Studies Explore Effectiveness of Telerobotics in Echocardiography
Telerobotics has become an emerging technology in the field of medicine, allowing physicians to conduct life-saving examinations across great distances through a mechanized proxy. A study published August 11 in JACC: Imaging found that the time of a patient’s diagnosis could be shortened by at least one month with the inclusion of a remote echocardiography and cardiology teleconsultation at a primary health care center, as compared to the standard of care consultation approach wherein the patient needed to visit a secondary/tertiary care hospital.
The randomized study, led by Kurt Boman, MD, PhD, Research Unit, Medicine, Skellefteå, Department of Public Health and Clinical Medicine, Umeå University, Umeå, Sweden, included 38 patients suspected of heart failure at a primary health care center in rural Storuman. A remote echocardiographic examination was conducted on the same day from Skellefteå, the county hospital located 135 miles away. With 19 patients allotted to the remote consultation and imaging, and the other 19 to the stand of care consultation, the total process time was significantly reduced using the remote method with a median of time of 26.5 days vs. 114 days (p < 0.001). Of the 19 patients in the remote consultation, 17 (89 percent) responded favorably to the examination’s approach and found the experience comparable to the standard examination. All patients in the remote consultation were satisfied with the information provided, and 95 percent believed that they received faster care compared with the traditional care.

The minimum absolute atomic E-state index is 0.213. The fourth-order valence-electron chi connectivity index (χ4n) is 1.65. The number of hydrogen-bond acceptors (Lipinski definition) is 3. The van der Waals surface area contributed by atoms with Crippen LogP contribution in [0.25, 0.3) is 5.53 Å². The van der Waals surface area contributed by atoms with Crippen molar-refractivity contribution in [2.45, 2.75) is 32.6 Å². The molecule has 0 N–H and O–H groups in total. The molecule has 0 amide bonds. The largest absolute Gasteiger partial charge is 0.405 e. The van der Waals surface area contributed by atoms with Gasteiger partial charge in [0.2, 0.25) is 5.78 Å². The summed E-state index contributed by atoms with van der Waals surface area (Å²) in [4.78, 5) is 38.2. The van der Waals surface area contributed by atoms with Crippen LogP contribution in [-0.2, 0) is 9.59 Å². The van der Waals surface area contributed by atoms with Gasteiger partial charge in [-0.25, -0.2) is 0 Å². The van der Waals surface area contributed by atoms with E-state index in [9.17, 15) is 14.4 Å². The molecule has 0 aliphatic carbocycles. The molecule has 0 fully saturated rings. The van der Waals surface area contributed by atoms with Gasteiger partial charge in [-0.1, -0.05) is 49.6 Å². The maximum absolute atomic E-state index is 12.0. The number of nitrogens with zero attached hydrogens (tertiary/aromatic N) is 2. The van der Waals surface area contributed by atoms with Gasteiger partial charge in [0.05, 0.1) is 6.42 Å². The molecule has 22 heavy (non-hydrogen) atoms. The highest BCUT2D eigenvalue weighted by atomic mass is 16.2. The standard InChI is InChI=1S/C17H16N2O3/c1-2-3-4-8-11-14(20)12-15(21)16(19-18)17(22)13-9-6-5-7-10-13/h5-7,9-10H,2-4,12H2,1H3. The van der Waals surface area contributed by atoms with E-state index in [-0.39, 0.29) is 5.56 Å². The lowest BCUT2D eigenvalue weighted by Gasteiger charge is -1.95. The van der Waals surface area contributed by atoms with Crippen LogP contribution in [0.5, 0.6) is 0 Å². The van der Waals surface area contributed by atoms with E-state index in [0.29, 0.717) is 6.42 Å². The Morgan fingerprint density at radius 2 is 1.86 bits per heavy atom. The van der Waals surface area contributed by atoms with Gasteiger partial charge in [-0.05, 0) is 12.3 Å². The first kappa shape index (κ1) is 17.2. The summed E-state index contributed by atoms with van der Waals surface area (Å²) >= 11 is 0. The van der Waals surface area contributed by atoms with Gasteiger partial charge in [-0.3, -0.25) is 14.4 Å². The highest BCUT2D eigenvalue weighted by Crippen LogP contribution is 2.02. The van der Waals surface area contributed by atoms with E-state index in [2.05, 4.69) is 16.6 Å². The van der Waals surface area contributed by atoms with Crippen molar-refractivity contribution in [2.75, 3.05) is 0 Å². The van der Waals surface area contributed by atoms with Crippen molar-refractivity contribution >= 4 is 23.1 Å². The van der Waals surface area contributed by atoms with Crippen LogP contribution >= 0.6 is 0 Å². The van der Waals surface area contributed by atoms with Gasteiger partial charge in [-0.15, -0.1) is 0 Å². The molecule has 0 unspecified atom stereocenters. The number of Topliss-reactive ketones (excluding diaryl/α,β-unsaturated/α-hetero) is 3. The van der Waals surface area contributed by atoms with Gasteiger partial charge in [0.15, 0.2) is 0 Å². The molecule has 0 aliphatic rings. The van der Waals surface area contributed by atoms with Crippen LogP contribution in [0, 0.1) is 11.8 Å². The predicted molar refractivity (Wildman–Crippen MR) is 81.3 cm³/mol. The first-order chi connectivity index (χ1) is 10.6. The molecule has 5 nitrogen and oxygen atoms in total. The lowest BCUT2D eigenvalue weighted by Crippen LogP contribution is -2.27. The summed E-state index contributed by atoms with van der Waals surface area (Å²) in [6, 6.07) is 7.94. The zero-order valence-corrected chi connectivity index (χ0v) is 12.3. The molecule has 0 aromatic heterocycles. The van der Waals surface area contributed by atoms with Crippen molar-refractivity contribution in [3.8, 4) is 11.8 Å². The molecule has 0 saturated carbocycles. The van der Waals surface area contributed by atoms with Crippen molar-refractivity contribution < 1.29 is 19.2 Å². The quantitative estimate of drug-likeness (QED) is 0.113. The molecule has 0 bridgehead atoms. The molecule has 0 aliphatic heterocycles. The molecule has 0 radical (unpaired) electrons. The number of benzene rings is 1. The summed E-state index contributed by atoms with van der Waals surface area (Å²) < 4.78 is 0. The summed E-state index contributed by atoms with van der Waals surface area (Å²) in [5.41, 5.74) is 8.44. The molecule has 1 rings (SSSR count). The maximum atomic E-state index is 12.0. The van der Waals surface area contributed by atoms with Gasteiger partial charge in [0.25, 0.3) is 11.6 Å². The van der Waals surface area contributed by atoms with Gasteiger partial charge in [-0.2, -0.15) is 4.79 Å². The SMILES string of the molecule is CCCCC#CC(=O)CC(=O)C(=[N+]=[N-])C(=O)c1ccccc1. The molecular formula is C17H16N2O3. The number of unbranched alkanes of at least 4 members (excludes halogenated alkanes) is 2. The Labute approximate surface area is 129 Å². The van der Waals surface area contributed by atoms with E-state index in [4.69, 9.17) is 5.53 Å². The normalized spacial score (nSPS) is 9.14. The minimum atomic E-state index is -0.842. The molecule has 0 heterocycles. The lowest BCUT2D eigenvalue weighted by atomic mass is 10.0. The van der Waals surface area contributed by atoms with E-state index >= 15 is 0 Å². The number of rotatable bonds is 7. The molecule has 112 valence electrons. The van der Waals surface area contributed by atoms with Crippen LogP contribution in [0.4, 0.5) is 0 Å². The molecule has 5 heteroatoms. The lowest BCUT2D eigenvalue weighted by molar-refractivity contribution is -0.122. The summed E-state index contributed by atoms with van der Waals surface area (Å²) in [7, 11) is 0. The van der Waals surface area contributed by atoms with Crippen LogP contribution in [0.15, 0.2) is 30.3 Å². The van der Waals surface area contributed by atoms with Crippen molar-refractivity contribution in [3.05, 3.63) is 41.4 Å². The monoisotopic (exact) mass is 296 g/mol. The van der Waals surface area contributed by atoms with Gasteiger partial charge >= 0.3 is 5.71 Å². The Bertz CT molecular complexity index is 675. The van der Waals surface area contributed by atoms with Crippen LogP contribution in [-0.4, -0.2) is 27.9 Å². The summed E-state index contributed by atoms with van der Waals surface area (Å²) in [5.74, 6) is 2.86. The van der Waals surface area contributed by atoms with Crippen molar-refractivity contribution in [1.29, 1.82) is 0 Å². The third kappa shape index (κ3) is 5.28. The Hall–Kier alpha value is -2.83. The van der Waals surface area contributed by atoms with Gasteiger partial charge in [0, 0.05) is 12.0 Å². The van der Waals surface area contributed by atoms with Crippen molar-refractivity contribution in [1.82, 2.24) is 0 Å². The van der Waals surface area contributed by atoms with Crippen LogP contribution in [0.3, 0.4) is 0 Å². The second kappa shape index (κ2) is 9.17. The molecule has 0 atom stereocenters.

The authors note that their study demonstrated “a substantial reduction in the time to delivery of care in the remote consultation arm, including the possibility of a rapid specialized consultation for heart failure patients in a remote rural region where advanced medical facilities are not available.” Further, “in the power calculation, we estimated that the remote consultation had the potential to reduce the process time by at least 1 month.”
Meanwhile, a separate study led by Partho Sengupta, MD, FACC, of Zena and Michael A. Wiener Cardiovascular Institute, Icahn School of Medicine at Mount Sinai, New York, utilized a customized, lightweight, human-safe robotic arm for low-force, long-distance, telerobotic ultrasonography. Sengupta and his team conducted simulations from master stations located in New York City and Munich, Germany, imaging a phantom and human volunteer located at a slave station in Massachusetts using a standard internet bandwidth. Tracking the data from the robotic arm to understand the time efficiency of beginner and expect sonographers in their operation of the arm, Sengupta and his team found that long-distance (i.e. trans-Atlantic) telerobotic echocardiography is feasible and can be rapidly learned by sonographer for cost-effective resource utilization.
Ultimately, the authors conclude that moving forward, “these advances are particularly relevant for the emerging field of telemedicine and will help address the existing deficiencies in global health care access.”
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